The United Nations has embarked on an initiative to address the male-dominated power structure within its own ranks and now has more women than men in the senior management team, Secretary-General António Guterres told civil society activists on Tuesday.
“The struggle for gender equality is a tough struggle, and obviously it is tougher when we look at it from the perspective of Governments and institutions,” Mr. Guterres said during a town hall-style discussion at UN Headquarters in New York, an event held on the margins of the 62nd session of the UN Commission on the Status of Women (CSW62), the UN’s largest gathering on gender equality.
“So it is civil society that is indeed being in the forefront of this struggle... Without civil society leadership and pressure, I doubt we would be where we are today,” he added.
The Commission is taking place from 12 to 23 March, with the theme, ‘Challenges and opportunities in achieving gender equality and the empowerment of rural women and girls,’ bringing together global leaders, non-governmental organizations, private sector actors, UN partners and activists from around the world.
The UN chief stressed that the Organization must reach gender parity, starting from the upper echelons, noting that his Executive Office now has a staff ratio of 56 per cent for women against 44 per cent for men. The female-male ratio was 40 per cent to 60 per cent when he started as the top executive.
At the most-senior management level, gender parity was reached last month – for the first time in UN history – with 23 women against 21 men. “This is the clear symbol that when I talked about gender parity, it is not just an intention,” he said.
In April, he expects to increase the proportion of female resident coordinators from 47 per cent now to 50 per cent.
The next target for gender parity is the ranks of Special Representatives and Envoys, in which only one third of positions are held by women.
He also said he has issued a roadmap to achieve full gender parity in 2028, having already asked all UN departments and agencies to present their plans.
Mr. Guterres also said he is addressing the problem of UN staff sexually exploiting and abusing the people they serve as well as sexual harassments happening within the UN.
Calling the townhall-style meeting an opportunity to build the relationship between the Organization’s leadership and civil society, UN Women Executive Director Phumzile Mlambo-Ngcuka said it is “part and parcel of our movement” to work with you in different parts of the world.”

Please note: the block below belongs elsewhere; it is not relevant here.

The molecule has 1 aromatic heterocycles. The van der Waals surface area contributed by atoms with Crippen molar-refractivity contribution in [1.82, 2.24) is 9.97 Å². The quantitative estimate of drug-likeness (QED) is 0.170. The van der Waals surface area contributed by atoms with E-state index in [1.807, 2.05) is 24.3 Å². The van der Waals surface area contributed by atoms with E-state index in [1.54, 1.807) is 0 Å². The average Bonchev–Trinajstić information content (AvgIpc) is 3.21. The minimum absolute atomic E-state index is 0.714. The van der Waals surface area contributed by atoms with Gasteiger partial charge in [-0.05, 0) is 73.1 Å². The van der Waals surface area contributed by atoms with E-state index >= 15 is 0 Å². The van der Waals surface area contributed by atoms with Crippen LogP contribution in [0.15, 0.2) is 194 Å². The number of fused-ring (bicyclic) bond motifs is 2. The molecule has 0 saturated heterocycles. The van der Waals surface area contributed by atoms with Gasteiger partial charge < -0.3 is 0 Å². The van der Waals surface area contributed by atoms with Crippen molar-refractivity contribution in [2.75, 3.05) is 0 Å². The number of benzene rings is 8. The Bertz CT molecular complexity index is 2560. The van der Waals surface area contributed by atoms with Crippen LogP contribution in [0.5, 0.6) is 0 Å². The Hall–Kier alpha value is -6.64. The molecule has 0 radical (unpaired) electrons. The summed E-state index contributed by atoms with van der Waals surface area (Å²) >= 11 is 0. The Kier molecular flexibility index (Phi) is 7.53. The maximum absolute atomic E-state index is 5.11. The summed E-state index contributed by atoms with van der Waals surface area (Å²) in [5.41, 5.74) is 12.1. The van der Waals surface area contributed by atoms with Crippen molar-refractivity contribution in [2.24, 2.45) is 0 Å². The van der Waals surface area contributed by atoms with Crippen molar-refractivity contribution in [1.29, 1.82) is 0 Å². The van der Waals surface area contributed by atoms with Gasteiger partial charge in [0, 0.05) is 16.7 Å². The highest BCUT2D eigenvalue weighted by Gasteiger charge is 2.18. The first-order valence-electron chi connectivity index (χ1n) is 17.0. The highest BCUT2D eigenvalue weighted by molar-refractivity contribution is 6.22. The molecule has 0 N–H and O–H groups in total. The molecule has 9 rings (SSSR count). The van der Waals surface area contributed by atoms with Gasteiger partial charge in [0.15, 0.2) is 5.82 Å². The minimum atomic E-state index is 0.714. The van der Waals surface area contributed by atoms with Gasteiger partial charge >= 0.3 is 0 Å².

She highlighted that there were an increased number of woman participating from rural areas.
“This is the tipping point,” she said, “this is the constituency we are discussing in this CSW that is critical for ensuring we leave no one behind.”
In the question-and-answer portion of the event, one participant asked Mr. Guterres for specific actions on how all women, girls, gender non-conformists, those at risk and other marginalized groups, would “truly not be left behind.”
Admitting that “we have a hard job in front of us,” the UN chief pointed out that the world has a long way to go before gender equality could be ensured. He noted that many countries have abhorrent penal mechanisms, saying that the UN denounces those situations, adding “our role is advocacy.”
A representative from feminist group YWC World explained how some of her “sisters” were unable to attend. Ticking off members’ names from Nepal, Iran and South Sudan, she asked how the UN could justified having CSW in the US – with its travel bans and visa denials.
Mr. Guterres agreed that it was a serious question, especially since the UN wants civil society represented. He said that unfortunately visa denials and travel bans still exist although the Organization “engages actively with governments to solve it,” and will do everything it can to avoid them.
An indigenous Guatemalan woman asked what the UN chief would do to guarantee the Organization’s technical support and economic resources for women’s and indigenous women’s organizations globally to improve the conditions for women and girls.
Acknowledging that not enough has been done in this area, Mr. Guterres said that in the context of human rights instruments and economic and social resources, there are “action plans that are geared to the rights of indigenous people and those that are most vulnerable, which includes women,” conceding that the programmes are smaller than they should be, given the real need.